As I was moving from one study to another last week I started thinking about how dependent I am on the support of a certain set of books. It's not that I can't work without them, just that if I am working, I prefer to have them within arm's reach. It isn't even necessarily that I'll need to refer to them (though I might) - more that they're part of the comfortable scenery, reminders of my own intentions and ambitions (and conspirators in procrastination: if there's something else I should be doing, you'll quite often find me flipping through one of these books).
Here's what's on my desk:
- The New Oxford Book of English Verse. 1972 edition. Lime green jacket, blue lettering. Chosen and edited by Helen Gardner. Purchased for £4.50 in Hay on Wye a few years ago, during the literary festival, our annual pilgrimage. Once belonged to someone who signed their name (illegible) on the 5th of August, 1978. Some previous owner - maybe the same one - also pedantically (or appropriately?) added "D.B.E., M.A., L.Litt - Prof. of Eng. Lit. Oxford" after Helen Gardner's name on the title page. I'm not always very good with poetry but it seems important to have some to hand, and I have a sentimental attachment to this particular bulky, out of date volume, because this is how I discovered Louis Macneice: flipping through my new purchase on the train from Hereford, the sun setting outside, the carriage cold, I found "Snow": "I peel and portion/A tangerine and spit the pips and feel/The drunkenness of things being various."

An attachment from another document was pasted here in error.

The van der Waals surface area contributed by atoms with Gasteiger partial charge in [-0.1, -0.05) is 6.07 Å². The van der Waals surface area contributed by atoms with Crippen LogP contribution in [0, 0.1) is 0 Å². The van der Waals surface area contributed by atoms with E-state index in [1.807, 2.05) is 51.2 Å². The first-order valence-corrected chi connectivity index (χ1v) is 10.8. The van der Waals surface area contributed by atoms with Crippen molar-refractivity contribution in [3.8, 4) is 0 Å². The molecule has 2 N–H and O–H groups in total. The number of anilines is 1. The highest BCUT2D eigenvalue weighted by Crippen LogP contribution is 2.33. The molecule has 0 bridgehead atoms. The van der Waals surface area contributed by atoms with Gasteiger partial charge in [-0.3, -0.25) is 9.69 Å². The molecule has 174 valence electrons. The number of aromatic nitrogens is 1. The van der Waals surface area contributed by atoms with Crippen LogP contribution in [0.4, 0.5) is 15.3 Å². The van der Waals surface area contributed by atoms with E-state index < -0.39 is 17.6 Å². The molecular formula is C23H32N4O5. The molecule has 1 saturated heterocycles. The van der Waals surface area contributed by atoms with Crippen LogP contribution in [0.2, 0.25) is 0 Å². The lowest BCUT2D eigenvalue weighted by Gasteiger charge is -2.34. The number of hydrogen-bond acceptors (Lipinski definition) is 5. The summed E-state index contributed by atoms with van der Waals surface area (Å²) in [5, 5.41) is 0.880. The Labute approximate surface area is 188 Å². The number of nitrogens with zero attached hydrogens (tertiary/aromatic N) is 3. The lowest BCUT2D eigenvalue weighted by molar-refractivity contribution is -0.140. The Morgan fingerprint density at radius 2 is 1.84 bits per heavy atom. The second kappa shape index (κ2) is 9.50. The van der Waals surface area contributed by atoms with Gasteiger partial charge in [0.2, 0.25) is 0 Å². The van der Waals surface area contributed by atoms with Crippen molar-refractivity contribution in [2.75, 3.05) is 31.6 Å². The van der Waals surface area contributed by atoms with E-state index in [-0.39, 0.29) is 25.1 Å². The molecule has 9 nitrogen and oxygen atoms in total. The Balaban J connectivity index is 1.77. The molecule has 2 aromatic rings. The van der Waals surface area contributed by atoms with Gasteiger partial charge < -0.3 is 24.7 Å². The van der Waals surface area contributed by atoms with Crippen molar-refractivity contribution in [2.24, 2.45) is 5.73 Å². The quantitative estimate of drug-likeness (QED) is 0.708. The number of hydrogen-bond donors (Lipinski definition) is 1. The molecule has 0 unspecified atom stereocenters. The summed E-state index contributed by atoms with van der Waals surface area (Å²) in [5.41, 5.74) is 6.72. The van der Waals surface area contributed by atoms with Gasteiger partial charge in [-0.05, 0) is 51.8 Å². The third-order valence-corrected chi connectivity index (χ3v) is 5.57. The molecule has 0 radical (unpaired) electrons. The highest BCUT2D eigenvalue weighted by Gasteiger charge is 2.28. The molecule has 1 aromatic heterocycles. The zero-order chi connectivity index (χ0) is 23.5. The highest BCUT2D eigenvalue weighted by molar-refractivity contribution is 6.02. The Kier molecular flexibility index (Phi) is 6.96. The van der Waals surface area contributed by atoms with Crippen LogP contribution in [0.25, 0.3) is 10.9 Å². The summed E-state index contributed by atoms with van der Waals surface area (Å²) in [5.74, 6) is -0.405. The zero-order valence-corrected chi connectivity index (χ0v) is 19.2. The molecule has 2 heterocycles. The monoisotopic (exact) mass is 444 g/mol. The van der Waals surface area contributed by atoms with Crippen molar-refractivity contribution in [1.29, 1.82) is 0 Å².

- Louis MacNeice's Selected Poems is, of course, also on the desk. It has soft pages and smooth edges; my mother bought it for me one summer day in Bath and just to hold it, let alone to read it, is comforting.
- Zuleika Dobson. An old orange Penguin paperback ("This edition published...in celebration of the Author's eightieth birthday, 24 August 1952") that I bought in Boston, at a used bookshop in Brookline, one hot September night shortly after arriving back from Oxford for the first time. I was using it for research for a while, so it's marked up and peppered with post-it notes bearing cryptic notes like "'Mainly architectural...' + femininity in Oxford" that could, out of context (or even in context) be interpreted to mean almost anything you want. The post-its were bought as a joke from Urban Outfitters and all have obscenities written along the edges, like "Ass" or "Balls" or "Fuck", so that my attempts at scholarship cannot be taken too seriously.